That is indeed the heart of what Republicans believe. They believe that all success is earned success. They do not believe that luck or life circumstance play an important part in economic success. They believe that wealth and poverty are essentially moral categories, interchangeable with "hard work" and "sloth." They decry government, but they don't really oppose government per se. They oppose those government functions that transfer resources from the rich to the non-rich. ...
If you listen to Sean Hannity or read Andrew Sullivan, they frequently invoke the word "success" when defending conservative policies. That word, "success", has largely positive connotations, but it's not always so. A successful doctor may be very rich, but also a poor doctor (in terms of patient treatment).



7 comments

Bin Laden responsible for U.S. infrastructure projects:

News:
A soaring bypass bridge high above the Colorado River near Hoover Dam is set to open after nearly eight years and $240 million worth of work.

The 1,900-foot engineering wonder perched 890 feet above the water is expected to drastically cut travel time along the main route between Las Vegas and Phoenix, as motorists will no longer have to make their way across the dam and its security checkpoints at a snail's pace. ...

Cars previously were routed across Hoover Dam to cross the border between Arizona and Nevada, and checkpoints added after the terrorist attacks of Sept. 11, 2001, often caused miles-long backups of traffic. Federal officials also heavily restricted the types of vehicles and cargo that could cross the dam ...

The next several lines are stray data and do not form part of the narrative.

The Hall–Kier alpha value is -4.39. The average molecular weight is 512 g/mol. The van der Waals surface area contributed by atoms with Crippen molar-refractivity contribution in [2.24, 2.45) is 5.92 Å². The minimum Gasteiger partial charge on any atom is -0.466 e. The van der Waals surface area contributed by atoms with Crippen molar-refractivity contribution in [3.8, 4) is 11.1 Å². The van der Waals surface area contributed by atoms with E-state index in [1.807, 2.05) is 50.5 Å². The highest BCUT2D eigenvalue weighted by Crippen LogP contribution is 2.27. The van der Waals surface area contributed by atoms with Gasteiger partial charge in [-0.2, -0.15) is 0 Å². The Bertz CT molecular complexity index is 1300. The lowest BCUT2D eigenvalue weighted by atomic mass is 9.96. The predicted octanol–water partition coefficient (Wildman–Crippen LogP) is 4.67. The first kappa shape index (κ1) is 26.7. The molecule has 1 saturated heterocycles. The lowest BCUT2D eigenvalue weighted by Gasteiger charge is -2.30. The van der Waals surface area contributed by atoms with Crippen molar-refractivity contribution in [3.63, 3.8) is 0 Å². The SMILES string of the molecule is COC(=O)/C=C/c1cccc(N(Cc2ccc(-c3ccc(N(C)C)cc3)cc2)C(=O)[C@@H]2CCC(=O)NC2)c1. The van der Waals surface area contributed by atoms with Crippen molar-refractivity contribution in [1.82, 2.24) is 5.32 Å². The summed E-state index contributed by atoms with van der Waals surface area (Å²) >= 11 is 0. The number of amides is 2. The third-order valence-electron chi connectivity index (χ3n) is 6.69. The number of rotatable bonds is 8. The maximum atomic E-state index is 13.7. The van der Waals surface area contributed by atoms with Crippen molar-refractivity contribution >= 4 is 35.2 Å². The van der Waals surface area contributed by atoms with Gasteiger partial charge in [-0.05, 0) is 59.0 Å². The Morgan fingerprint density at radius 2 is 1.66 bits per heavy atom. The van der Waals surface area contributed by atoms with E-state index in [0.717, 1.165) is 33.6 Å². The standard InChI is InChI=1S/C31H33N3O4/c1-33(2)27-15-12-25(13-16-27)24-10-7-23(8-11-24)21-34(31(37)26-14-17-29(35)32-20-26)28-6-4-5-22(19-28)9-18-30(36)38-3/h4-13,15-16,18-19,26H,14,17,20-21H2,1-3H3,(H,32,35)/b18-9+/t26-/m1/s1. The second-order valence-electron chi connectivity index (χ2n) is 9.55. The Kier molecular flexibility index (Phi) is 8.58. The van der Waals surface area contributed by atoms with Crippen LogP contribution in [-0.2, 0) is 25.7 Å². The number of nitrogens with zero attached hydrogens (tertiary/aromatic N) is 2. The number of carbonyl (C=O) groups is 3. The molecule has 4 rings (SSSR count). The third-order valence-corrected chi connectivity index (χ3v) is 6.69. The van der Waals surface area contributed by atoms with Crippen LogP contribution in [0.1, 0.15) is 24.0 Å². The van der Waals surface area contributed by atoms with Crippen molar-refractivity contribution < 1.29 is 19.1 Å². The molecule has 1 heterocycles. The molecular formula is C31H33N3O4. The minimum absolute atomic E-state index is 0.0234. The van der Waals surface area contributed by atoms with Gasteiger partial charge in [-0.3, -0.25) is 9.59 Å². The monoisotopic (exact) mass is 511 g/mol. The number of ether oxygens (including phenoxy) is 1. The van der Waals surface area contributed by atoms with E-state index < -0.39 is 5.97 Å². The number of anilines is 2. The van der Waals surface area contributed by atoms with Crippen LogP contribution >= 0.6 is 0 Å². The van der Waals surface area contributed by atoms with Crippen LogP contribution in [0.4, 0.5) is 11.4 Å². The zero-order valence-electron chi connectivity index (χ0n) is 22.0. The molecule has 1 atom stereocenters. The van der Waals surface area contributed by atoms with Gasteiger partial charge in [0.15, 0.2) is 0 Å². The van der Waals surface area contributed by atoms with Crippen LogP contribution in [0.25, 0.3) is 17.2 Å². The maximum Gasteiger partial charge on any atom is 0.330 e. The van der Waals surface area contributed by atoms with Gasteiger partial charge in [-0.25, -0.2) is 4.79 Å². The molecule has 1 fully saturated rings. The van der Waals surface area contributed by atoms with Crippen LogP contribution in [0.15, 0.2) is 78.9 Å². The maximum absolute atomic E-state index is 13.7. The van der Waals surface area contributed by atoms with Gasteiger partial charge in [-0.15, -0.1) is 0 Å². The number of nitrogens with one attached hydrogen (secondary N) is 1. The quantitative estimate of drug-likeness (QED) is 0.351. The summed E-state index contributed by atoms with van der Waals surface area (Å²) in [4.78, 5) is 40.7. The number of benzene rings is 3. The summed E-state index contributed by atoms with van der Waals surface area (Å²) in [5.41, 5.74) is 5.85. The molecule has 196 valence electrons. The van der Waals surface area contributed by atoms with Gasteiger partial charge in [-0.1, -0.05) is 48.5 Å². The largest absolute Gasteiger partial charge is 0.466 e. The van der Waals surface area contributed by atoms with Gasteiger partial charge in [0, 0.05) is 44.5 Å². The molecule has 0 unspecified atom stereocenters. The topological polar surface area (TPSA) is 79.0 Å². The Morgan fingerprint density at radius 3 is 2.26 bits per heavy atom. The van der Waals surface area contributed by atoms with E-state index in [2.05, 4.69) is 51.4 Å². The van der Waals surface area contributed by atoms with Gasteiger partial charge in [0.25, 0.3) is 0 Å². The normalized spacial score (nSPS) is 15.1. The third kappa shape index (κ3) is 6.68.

It's the longest bridge built with concrete arches in the western hemisphere, according to the Transportation Department. The arches measure 1,060 feet.
Wait a minute! The new bridge is itself a target, which means checkpoints and backups of traffic.

Better build another bridge to circumvent this (attractive to terrorists) record size bridge.



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Transcript of the Coons - O'Donnell debate:

Best part: (edited)
O'DONNELL: I would be remiss not to bring up the fact that my opponent has recently said that it was studying under a Marxist professor that made him become a Democrat. So when you look at his position on things like raising taxes, which is one of the tenets of Marxism; not supporting eliminating death tax, which is a tenet of Marxism -- I would argue that there are more people who support my Catholic faith than his Marxist beliefs ...

COONS: It's an article that I wrote as a senior the day of our commencement speech and the title and the content of that clearly makes it obvious that it was a joke. There was a group of folks who I had shared a room with, my roommates junior year, who are in the Young Republican Club and who thought when I returned from Kenya and registered as a Democrat that doing so was proof that I had gone all the way over to the far left end, and so they jokingly called me a bearded Marxist. If you take five minutes and read the article, it's clear on the face of it, it was a joke. Despite that, my opponent and lots of folks in the right wing media have endlessly spun this. ...

O'DONNELL: [Y]ou writing an article, forget the bearded Marxist comment, you writing an article saying that you learned your beliefs from an articulate, intelligent Marxist professor and that's what made you become a Democrat, that should send chills up the spine of every Delaware voter ...